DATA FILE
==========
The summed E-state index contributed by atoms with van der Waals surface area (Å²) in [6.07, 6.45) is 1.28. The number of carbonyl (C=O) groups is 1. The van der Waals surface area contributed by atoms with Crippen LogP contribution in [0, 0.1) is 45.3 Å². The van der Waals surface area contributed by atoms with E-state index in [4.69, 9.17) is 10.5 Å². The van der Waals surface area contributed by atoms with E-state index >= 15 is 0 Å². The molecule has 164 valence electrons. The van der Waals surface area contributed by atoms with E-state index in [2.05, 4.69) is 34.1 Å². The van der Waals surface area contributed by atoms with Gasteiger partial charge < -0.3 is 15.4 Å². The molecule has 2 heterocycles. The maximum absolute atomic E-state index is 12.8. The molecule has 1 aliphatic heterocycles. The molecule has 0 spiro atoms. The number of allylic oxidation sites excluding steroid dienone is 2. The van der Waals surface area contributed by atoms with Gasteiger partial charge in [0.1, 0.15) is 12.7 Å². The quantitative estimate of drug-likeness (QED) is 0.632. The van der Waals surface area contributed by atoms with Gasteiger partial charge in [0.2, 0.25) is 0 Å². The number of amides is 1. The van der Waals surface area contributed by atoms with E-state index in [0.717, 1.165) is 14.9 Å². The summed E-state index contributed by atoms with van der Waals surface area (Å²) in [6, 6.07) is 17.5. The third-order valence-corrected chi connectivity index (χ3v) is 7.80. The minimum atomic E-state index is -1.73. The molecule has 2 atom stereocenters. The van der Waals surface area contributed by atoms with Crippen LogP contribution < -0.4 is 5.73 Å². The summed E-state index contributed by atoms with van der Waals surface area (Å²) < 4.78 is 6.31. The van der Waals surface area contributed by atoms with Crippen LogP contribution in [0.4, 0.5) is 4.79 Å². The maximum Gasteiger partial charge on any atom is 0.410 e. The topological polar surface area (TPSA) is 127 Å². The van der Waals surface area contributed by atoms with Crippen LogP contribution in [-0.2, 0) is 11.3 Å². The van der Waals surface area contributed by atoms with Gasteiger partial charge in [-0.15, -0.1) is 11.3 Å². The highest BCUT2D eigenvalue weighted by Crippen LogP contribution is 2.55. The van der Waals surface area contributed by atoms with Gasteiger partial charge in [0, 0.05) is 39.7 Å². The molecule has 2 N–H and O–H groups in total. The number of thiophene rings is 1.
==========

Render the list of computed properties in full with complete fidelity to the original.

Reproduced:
The summed E-state index contributed by atoms with van der Waals surface area (Å²) in [6.07, 6.45) is 1.28. The number of carbonyl (C=O) groups is 1. The van der Waals surface area contributed by atoms with Crippen LogP contribution in [0, 0.1) is 45.3 Å². The van der Waals surface area contributed by atoms with E-state index in [4.69, 9.17) is 10.5 Å². The van der Waals surface area contributed by atoms with E-state index >= 15 is 0 Å². The molecule has 164 valence electrons. The van der Waals surface area contributed by atoms with E-state index in [2.05, 4.69) is 34.1 Å². The van der Waals surface area contributed by atoms with Gasteiger partial charge < -0.3 is 15.4 Å². The molecule has 2 heterocycles. The maximum absolute atomic E-state index is 12.8. The molecule has 1 aliphatic heterocycles. The molecule has 0 spiro atoms. The number of allylic oxidation sites excluding steroid dienone is 2. The van der Waals surface area contributed by atoms with Gasteiger partial charge in [0.1, 0.15) is 12.7 Å². The quantitative estimate of drug-likeness (QED) is 0.632. The van der Waals surface area contributed by atoms with Gasteiger partial charge in [0.2, 0.25) is 0 Å². The number of amides is 1. The van der Waals surface area contributed by atoms with E-state index in [0.717, 1.165) is 14.9 Å². The summed E-state index contributed by atoms with van der Waals surface area (Å²) in [6, 6.07) is 17.5. The third-order valence-corrected chi connectivity index (χ3v) is 7.80. The minimum atomic E-state index is -1.73. The molecule has 2 atom stereocenters. The van der Waals surface area contributed by atoms with Crippen LogP contribution < -0.4 is 5.73 Å². The summed E-state index contributed by atoms with van der Waals surface area (Å²) < 4.78 is 6.31. The van der Waals surface area contributed by atoms with Crippen LogP contribution in [0.4, 0.5) is 4.79 Å². The maximum Gasteiger partial charge on any atom is 0.410 e. The topological polar surface area (TPSA) is 127 Å². The van der Waals surface area contributed by atoms with Crippen LogP contribution in [-0.2, 0) is 11.3 Å². The van der Waals surface area contributed by atoms with Gasteiger partial charge in [-0.15, -0.1) is 11.3 Å². The highest BCUT2D eigenvalue weighted by Crippen LogP contribution is 2.55. The van der Waals surface area contributed by atoms with Gasteiger partial charge in [0, 0.05) is 39.7 Å². The molecule has 2 N–H and O–H groups in total. The number of thiophene rings is 1.